What happens if we take into account the timing of the cash flows? The usual timing of cash flows is that the debt gets repaid first, then the equity investors get their investment plus preferred return second, next the entrepreneur gets paid 20% of the preferred return, and lastly, the remaining cash flows are split 80% for the investor and 20% for the CEO.  The bank and investors get paid off before the CEO gets any cash for the carried interest. But the advantage to the traditional path in the early years is very much offset by the impressive EtA cash flows that occur once the carry starts getting paid and even more so upon exit (which we’ve assumed in year 10 in this example).  Here is the revised comparison:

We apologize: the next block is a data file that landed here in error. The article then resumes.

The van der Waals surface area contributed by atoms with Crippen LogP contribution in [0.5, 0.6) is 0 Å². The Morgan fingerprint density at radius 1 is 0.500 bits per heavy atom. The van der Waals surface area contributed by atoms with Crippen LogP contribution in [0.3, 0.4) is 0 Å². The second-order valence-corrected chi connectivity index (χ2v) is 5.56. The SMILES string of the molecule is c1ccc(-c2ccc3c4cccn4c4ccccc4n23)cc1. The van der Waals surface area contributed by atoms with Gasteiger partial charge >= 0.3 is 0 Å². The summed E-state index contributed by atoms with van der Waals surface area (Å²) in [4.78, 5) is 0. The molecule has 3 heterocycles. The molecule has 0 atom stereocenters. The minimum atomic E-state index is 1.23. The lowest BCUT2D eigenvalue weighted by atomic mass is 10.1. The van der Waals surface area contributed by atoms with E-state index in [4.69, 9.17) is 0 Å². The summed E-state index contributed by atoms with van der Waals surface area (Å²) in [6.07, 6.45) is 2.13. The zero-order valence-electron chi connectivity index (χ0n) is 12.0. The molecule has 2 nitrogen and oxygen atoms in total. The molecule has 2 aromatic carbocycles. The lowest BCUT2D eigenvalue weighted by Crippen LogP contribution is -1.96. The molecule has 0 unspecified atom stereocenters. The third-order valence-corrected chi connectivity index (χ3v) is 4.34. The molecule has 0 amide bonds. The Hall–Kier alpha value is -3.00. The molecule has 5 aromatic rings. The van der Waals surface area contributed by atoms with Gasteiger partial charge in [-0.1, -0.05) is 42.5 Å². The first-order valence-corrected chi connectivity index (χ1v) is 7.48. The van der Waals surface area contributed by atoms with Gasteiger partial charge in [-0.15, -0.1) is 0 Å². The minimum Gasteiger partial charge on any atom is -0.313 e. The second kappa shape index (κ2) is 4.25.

maltaway malta mba

Analytical readers may think this is a great opportunity to compute the present values of the two paths, perhaps using different discount rates the reflect the perceived risks of the two paths (the present values are close at 15% for the traditional path and 25% for the EtA path) in hopes of determining which path offers the highest compensation. (We recognize that some believe that the EtA path is more risky and thus would assign a higher discount rate. We are not so sure of that.) We don’t advise that approach. Instead, we think you should recognize that there are a lot of differences that we haven’t fully modelled. On one side of the coin, there are likely tax advantages from the EtA payouts and increases from growing the acquired business. On the traditional path side of the coin, there might be pensions or bonuses that we’ve not captured.